THE METHOD. I know you’re all anxious to know what it is. And I’ll get to it in a minute. How do we know where to begin when we’re learning something new? Start at the beginning? What if you don’t know where the beginning is? Try it and see how it goes? Ever try to put together a child’s toy where all the directions are in mangled transliterated Chinese? Try to reverse engineer from the end product? “I think, if I enter all the things into the database, and then move the categories around, it’s supposed to look like a mailing label…why does it look like one of the dead sea scrolls?” Amy’s beginning point on a project will not be the same as Zelda’s. Why is that? Amy learns differently than Zelda. So how can 1 method address the different starting points? The 1st step.
Step 1: Determine what you know.
Ask yourself these questions:
- Have you ever seen this situation before?
- Have you ever used these tools before?
- Do you recognize some of the components?
- Is the procedure similar to anything you’ve done before?
- Have you watched someone do or use this new thing before?
I’m going to use a musical illustration. Brand new song to learn on the piano, what’s the 1st thing you look at? What key is it in? Is it major or minor? Have you played in this key before? Do you know the scale? What is the time signature? Have you played in that time signature before? Does it introduce new notes? Analyze the chord progression. Are there any chords you don’t recognize? Look at the composer. Have you played anything by that composer before? Are there new rhythms you haven’t encountered before? Are there unusual fingerings? Do the L and R hands have to change position frequently? Are there melodic or harmonic patterns you can recognize? What musical form is it?
Here’s a mathematical illustration. Word problems are fun. Say that to yourself over and over again… *grins* Look at the problem. Not the paragraph, the problem. Everyone looks at the beginning of the paragraph. That’s not where the problem is. You look confused. The problem in a word problem is the very last question. How many oranges does Jimmy have to produce to become independently wealthy? Which person lives in the green house? How fast is the foul ball traveling when it hits you? Looking at the last question will give you the parameters you need. Many times, especially in tests, they give you more information than you need for the express purpose of confusing you. Now you do your analysis. Have you worked a problem like this before? What are the basic facts you need to solve a problem like that? How is the answer to be measured– number of oranges? meters/second? the name of the person to be placed in the green house? Does this require more steps than the last problem that you did like this?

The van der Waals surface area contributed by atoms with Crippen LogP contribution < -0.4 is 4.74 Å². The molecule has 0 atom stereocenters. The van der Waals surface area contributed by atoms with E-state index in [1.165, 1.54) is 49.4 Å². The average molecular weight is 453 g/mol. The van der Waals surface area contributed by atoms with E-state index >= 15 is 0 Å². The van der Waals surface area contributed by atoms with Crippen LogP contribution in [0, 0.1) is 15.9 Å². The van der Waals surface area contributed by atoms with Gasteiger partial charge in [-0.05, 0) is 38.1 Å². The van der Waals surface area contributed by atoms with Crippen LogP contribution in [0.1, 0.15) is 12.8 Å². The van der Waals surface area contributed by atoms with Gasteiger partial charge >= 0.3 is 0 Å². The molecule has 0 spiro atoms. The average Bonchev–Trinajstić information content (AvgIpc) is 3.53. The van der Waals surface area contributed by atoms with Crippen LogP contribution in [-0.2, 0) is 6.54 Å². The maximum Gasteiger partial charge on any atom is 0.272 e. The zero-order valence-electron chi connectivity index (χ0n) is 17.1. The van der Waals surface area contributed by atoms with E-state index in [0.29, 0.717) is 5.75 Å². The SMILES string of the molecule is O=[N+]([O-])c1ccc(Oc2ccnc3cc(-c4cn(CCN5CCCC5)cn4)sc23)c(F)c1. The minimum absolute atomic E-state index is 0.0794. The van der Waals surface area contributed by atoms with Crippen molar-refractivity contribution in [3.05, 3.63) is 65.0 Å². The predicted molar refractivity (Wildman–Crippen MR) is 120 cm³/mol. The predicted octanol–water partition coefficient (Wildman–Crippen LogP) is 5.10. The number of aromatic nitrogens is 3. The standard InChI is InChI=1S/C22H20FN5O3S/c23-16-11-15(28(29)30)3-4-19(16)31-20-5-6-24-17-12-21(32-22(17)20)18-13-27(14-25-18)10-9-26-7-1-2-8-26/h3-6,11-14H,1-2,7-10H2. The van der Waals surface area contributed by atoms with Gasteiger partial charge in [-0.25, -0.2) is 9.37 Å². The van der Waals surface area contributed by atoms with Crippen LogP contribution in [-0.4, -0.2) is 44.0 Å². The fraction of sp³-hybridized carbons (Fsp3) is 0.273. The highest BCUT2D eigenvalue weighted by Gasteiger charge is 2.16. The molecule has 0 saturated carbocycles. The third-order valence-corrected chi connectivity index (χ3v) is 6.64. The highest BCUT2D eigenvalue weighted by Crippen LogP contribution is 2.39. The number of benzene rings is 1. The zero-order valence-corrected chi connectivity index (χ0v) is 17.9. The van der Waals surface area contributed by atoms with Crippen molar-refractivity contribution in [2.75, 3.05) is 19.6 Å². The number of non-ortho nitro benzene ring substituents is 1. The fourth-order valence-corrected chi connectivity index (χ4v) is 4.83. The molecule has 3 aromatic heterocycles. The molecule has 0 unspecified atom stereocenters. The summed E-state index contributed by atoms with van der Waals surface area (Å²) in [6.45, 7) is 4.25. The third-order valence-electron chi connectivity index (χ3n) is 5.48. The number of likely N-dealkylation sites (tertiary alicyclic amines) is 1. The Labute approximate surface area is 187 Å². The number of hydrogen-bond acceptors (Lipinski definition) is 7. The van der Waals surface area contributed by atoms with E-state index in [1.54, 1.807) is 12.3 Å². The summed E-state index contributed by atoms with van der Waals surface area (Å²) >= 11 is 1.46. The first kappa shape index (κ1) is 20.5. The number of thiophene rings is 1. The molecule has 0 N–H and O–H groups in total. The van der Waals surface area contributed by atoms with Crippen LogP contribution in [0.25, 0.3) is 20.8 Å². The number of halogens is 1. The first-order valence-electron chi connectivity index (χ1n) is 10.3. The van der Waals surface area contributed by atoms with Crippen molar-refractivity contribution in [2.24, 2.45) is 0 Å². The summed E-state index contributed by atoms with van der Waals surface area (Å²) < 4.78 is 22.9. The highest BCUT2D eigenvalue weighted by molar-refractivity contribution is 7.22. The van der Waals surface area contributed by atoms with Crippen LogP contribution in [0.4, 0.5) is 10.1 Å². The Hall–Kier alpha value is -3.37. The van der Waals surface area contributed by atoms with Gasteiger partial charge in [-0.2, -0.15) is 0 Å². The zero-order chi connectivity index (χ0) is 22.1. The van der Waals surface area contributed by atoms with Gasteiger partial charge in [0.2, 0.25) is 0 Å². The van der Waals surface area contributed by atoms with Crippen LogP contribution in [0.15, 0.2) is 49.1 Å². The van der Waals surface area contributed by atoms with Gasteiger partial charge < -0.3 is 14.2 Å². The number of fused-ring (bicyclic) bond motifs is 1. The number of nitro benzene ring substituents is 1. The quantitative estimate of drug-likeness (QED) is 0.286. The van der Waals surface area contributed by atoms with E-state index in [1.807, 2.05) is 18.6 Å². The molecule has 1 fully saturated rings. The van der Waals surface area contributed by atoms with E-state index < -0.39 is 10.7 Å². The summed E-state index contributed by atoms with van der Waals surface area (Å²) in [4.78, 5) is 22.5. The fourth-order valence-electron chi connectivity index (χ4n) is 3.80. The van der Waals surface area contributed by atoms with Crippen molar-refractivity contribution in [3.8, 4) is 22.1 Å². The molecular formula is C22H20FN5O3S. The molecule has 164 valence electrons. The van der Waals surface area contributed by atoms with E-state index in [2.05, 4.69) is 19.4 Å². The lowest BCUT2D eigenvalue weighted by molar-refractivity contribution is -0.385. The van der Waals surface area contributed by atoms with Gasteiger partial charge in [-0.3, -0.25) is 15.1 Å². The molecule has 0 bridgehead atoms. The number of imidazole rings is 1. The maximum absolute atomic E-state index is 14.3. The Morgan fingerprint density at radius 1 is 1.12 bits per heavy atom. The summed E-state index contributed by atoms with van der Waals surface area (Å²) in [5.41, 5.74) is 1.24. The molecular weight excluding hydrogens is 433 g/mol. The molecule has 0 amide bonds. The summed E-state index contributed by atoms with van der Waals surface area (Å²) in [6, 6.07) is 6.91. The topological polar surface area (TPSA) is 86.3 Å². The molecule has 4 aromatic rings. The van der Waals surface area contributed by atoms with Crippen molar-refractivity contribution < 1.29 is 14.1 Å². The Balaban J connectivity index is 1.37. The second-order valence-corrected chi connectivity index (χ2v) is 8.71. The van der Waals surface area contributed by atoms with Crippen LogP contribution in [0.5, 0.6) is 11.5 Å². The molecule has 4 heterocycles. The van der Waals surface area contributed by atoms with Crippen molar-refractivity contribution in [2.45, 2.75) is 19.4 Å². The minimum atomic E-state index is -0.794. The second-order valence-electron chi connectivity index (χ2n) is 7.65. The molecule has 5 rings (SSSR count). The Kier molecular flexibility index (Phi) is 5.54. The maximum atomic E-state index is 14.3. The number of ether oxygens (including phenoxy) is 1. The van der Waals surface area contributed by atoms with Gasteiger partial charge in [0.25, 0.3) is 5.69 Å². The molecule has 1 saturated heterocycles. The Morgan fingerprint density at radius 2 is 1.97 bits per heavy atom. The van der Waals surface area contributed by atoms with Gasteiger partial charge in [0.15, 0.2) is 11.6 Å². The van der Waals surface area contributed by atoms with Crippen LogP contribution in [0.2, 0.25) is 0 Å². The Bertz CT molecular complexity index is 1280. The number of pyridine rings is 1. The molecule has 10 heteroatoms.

Here’s a basketball illustration. You are the coach. Your players have problems with a man to man coverage. They tend to follow the guy they’re guarding and cannot react quickly enough to put themselves between the ball and the basket or the ball and the player the offensive player is attempting to pass to. Did they do a drill that helped keep the guys moving quickly and change directions faster in college? Do they need to increase their speed? agility? or is it a concept problem–they don’t understand how a man to man defense works. Maybe it’s an eye/foot coordination challenge. Once you know what the problem is, then you can go about the next step.
In all of these situations, the 1st thing you do is find your particular starting point. It’s like the old joke. “Dad? Do you know where you’re going?” “Yes of course!” Then the wife asks, “Honey? do you know where you are?” “Oh, well that’s a completely different question.” Knowing where you are going is good, but you have to know where you’re starting in order to go the right direction.
Tomorrow, step 2.